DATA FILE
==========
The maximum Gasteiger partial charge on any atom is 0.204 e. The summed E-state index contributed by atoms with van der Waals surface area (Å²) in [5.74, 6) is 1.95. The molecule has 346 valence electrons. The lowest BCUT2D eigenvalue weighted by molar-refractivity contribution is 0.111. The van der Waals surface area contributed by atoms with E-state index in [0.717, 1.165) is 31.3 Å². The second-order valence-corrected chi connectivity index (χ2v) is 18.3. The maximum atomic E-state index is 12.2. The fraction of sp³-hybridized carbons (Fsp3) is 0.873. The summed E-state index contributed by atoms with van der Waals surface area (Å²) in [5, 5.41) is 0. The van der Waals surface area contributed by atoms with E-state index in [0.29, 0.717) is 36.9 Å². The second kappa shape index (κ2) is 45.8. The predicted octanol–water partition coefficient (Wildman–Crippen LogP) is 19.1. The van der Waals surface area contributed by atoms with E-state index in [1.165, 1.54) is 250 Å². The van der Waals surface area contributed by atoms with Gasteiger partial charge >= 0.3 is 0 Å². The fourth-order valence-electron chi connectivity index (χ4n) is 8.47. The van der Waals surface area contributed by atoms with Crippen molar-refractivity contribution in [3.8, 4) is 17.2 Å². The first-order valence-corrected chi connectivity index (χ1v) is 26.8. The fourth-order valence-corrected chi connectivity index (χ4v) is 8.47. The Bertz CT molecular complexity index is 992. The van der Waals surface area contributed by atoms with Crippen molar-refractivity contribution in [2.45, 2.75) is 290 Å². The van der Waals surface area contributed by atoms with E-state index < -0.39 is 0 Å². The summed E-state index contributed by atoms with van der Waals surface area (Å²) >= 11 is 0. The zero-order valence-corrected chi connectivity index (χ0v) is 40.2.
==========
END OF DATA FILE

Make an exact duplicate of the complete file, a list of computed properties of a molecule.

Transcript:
The maximum Gasteiger partial charge on any atom is 0.204 e. The summed E-state index contributed by atoms with van der Waals surface area (Å²) in [5.74, 6) is 1.95. The molecule has 346 valence electrons. The lowest BCUT2D eigenvalue weighted by molar-refractivity contribution is 0.111. The van der Waals surface area contributed by atoms with E-state index in [0.717, 1.165) is 31.3 Å². The second-order valence-corrected chi connectivity index (χ2v) is 18.3. The maximum atomic E-state index is 12.2. The fraction of sp³-hybridized carbons (Fsp3) is 0.873. The summed E-state index contributed by atoms with van der Waals surface area (Å²) in [5, 5.41) is 0. The van der Waals surface area contributed by atoms with E-state index in [0.29, 0.717) is 36.9 Å². The second kappa shape index (κ2) is 45.8. The predicted octanol–water partition coefficient (Wildman–Crippen LogP) is 19.1. The van der Waals surface area contributed by atoms with E-state index in [1.165, 1.54) is 250 Å². The van der Waals surface area contributed by atoms with Gasteiger partial charge >= 0.3 is 0 Å². The fourth-order valence-electron chi connectivity index (χ4n) is 8.47. The van der Waals surface area contributed by atoms with Crippen molar-refractivity contribution in [3.8, 4) is 17.2 Å². The first-order valence-corrected chi connectivity index (χ1v) is 26.8. The fourth-order valence-corrected chi connectivity index (χ4v) is 8.47. The Bertz CT molecular complexity index is 992. The van der Waals surface area contributed by atoms with Crippen molar-refractivity contribution in [2.45, 2.75) is 290 Å². The van der Waals surface area contributed by atoms with E-state index < -0.39 is 0 Å². The summed E-state index contributed by atoms with van der Waals surface area (Å²) >= 11 is 0. The zero-order valence-corrected chi connectivity index (χ0v) is 40.2.